Self-driving cars mean business … finally!

In October, 1967, Popular Science promised us self-driving cars … by 1985 "or perhaps sooner." The Urbmobile, developed with a $100,000 grant from the U.S. government, was to revolutionize mass transit by guiding cars using 'power rails' embedded in the road.


"You gulp the last of your coffee, wipe the egg off your chin, and dash for the door. In the driveway sits a vehicle about the size and shape of a Volkswagen. Beside the door on the driver's side is a handleless hatch. Beneath the car, unseen, are four flanged wheels of smaller diameter than the car's tires.

As you slide away from the curb, the sound of the electric drive motor hardly rises above a whisper. A few blocks from home, you steer the car into a special lane, and pull a lever under the dash. The front wheels lock in straight-ahead position. Simultaneously the side-hatch door slides back and an electric third-rail folds out. It makes contact with a power rail, the flanged wheels roll onto the rails of a track, and your car accelerates at a controlled rate of 0.3g. You twirls a dial until you see "5th Street" appear in a small window. Seconds later, as your car enters a main guideway at exactly 60 m.p.h., you open the paper and scan the news.

Righty-o. The hare-brainedness of third-rails on the highway is now readily apparent to us, if not to the Department of Housing and Urban Development's beancounters.

Come 2010, however, we're finally getting there. Darpa's self-driven "grand challenge," served as proof of concept for the 'in-car AI' approach (as opposed to Urbmobile's infrastructural one) that surely seemed hopelessly science-fictional until the day it became a reality. But that approach also embodies the steps car manufacturers have been taking for years to assist drivers: lane drift warning systems, automatic parking, stop sign spotters and drowsiness detectors have long been in the luxury automaker's arsenal of safety features.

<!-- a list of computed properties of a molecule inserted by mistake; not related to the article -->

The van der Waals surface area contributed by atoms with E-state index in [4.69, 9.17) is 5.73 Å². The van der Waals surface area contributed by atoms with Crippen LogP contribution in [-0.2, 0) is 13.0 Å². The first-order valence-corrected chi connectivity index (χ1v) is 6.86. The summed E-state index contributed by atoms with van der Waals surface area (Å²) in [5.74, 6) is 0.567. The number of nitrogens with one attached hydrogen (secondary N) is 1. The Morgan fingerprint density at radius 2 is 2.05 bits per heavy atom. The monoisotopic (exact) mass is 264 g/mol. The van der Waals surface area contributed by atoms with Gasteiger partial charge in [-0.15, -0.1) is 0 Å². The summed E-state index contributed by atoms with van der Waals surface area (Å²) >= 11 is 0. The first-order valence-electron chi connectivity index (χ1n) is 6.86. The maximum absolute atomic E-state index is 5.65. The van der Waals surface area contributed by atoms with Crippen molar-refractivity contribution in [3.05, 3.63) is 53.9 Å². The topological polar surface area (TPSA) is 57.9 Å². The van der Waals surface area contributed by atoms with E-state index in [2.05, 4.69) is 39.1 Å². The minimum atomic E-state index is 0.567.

All these measures center on computing power. Given that, it's no wonder that Google won headlines recently with its follow-on from the DARPA research: a secret fleet of self-driving cars. Each equipped with a human driver, just in case, they were developed with business in mind: the company is now among the most highly invested in mapping systems, and it knows more about the nooks and crannies of America's roads than just about anyone.

So we have developed technology for cars that can drive themselves. Our automated cars, manned by trained operators, just drove from our Mountain View campus to our Santa Monica office and on to Hollywood Boulevard. They've driven down Lombard Street, crossed the Golden Gate bridge, navigated the Pacific Coast Highway, and even made it all the way around Lake Tahoe. All in all, our self-driving cars have logged over 140,000 miles. We think this is a first in robotics research.

Our automated cars use video cameras, radar sensors and a laser range finder to "see" other traffic, as well as detailed maps (which we collect using manually driven vehicles) to navigate the road ahead. This is all made possible by Google's data centers, which can process the enormous amounts of information gathered by our cars when mapping their terrain.

Google points to traffic death statistics, and when these technologies enter the auto industry in earnest, that'll doubtless be the marketing angle of choice. But they can't get out of the press release without at least a nod to bygone fictions, promising the "highway trains of tomorrow" in what can only be a reference to the 'third rail' promised nearly half a century ago.

Of course, the "unseen wheels" concept remains a pervasive metaphor in the self-driven dream: "It's 2010 for goodness sake!" writes CNET's Antuan Goodwin. "Where the hell are the self-driving cars?"